Below the top line, my main take is that the company is spending a lot of cash on dealing with supply chain inefficiencies and on growing the brands. The company now claims to be pivoting towards profitability, which will allegedly have it spend less on advertising and double down on the brands with efficient unit economics. This may make the top line look less attractive soon and would be another hard blow to stomach as things potentially get tighter in the coming quarters.
“We are focused on ensuring that our growth is profitable and making our company financially sustainable and attractive. We have a clear path to operating profitably. Our goal is to deliver 10% operating income on an estimated $200 million of revenue in the fourth quarter of 2023.” - John Melo, CEO @ Q3 2022 ER
Still, a more attractive bottom line can smooth things and to get there, the company has to vertically integrate completely (get rid of excess raw material and shipping costs etc, next section) and brands have to at some point continue growing organically, without much advertising spend. About the latter, it is interesting to see marketing expense coming down sequentially, as revenue continues to grow. Management claims this is due to the company leveraging “nano and micro influencers” (MG Empower) via some data science.
This reduction in marketing expense is actually part of the “Fit to Win” agenda, which I will discuss further in the next section, but over Q3 ´22 the company has saved up $7.7M in marketing with its new strategy. I would say that this is a great step forward which may enable the company to continue growing the top line in an increasingly lean manner going forward. This suggests the company is capable of innovating across the board too, which is a very powerful trait that I have pointed out previously in other aspects of the operation:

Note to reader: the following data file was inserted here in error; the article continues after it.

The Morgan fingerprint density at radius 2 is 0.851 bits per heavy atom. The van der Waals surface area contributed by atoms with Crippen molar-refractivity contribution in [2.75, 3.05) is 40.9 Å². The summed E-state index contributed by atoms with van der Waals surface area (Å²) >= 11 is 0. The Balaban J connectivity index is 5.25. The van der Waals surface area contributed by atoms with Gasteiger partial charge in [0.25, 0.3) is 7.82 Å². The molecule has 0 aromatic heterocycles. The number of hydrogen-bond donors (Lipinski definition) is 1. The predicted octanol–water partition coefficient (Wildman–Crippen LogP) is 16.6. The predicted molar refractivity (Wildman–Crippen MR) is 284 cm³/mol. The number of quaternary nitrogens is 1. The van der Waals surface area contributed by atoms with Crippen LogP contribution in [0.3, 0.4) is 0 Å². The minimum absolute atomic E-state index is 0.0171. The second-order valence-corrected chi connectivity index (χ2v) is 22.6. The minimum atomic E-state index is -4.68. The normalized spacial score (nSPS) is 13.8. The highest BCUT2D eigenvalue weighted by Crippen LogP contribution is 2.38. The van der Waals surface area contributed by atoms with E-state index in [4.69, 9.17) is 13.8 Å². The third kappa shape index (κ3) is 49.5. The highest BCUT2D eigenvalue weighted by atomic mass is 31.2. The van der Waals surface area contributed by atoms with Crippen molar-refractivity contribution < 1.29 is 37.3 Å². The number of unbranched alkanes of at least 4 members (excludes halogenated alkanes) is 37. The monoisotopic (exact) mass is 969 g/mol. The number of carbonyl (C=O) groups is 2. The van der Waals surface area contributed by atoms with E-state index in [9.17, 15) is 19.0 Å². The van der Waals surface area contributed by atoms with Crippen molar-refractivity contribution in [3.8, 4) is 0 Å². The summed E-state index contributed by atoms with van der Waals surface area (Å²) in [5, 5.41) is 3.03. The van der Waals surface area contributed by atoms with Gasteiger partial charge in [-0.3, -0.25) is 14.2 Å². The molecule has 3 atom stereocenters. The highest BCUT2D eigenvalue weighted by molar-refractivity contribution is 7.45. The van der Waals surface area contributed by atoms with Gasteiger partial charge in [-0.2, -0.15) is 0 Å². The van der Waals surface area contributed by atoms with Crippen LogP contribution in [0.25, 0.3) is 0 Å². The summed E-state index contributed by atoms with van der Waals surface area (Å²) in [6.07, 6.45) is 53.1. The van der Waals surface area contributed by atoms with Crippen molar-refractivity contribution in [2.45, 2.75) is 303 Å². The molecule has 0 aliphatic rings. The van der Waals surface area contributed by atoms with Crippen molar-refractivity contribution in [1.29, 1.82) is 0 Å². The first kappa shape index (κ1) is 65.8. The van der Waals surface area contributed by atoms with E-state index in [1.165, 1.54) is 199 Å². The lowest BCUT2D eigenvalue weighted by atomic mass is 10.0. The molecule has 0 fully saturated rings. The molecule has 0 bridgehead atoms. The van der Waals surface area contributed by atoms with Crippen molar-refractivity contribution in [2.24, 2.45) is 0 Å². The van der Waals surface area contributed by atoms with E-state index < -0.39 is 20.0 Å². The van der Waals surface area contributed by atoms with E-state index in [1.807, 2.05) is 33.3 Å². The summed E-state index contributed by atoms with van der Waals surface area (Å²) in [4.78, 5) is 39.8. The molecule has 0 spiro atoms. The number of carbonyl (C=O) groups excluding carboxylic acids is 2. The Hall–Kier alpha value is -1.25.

“So the idea of using technology to scan and find the right nano and micro influencer and then providing some reward to that nano and micro influencer, so they come and promote our brand has actually been a game changer for us in the economics of acquiring customers.” John Melo, CEO @ Q3 2022 ER
2.0 Vertical Integration and Margin Expansion (Fit to Win)
Amyris continues to vertically integrate successfully, with its Fit to Win agenda showing up in the numbers for the first time.
Assuming that the top line remains healthy and needs less and less marketing spend to keep it so going forward, which will be challenging, the number 2 concern is expanding margins. Amyris until very recently was making its molecules and turning them into salable products by scrapping together a complex network of third party providers, geographically interspersed enough for rising transport consts to wreak havoc in the company´s financials. This is changing as the company moves towards making its own molecules at Barra Bonita and packaging and shipping products at its other facilities.
Last quarter we got an insight from Eduardo Alvarez on just how much better Barra Bonita is than any other syn bio manufacturing plant on the planet, with the cost of producing farnesene being two-thirds less than otherwise, for example. In the Q3 ´22 ER we learned that Barra Bonita is now producing 5 molecules out of a total of 13 molecules that Amyris has in its portfolio. So, Barra Bonita is maybe at 40% of its loading process? The point being, the deployment of the plant is advancing well but it has some way to go to show in the numbers.
Much like I see the demand for molecules heating up into a secular, multi-decade run, I see Amyris increasingly as a successful optimization machine. As an organization, it has the capacity to set goals and iterate its way towards achievement. On top of its ability to get better at synthesizing and picking the right molecules that I have written about many times now, it seems to be able to extend this attribute to anything. The marketing efficiency gains described in the previous section are one such example, but we also see some further instances this quarter. The company seems to be executing very well on its Fit to Win agenda: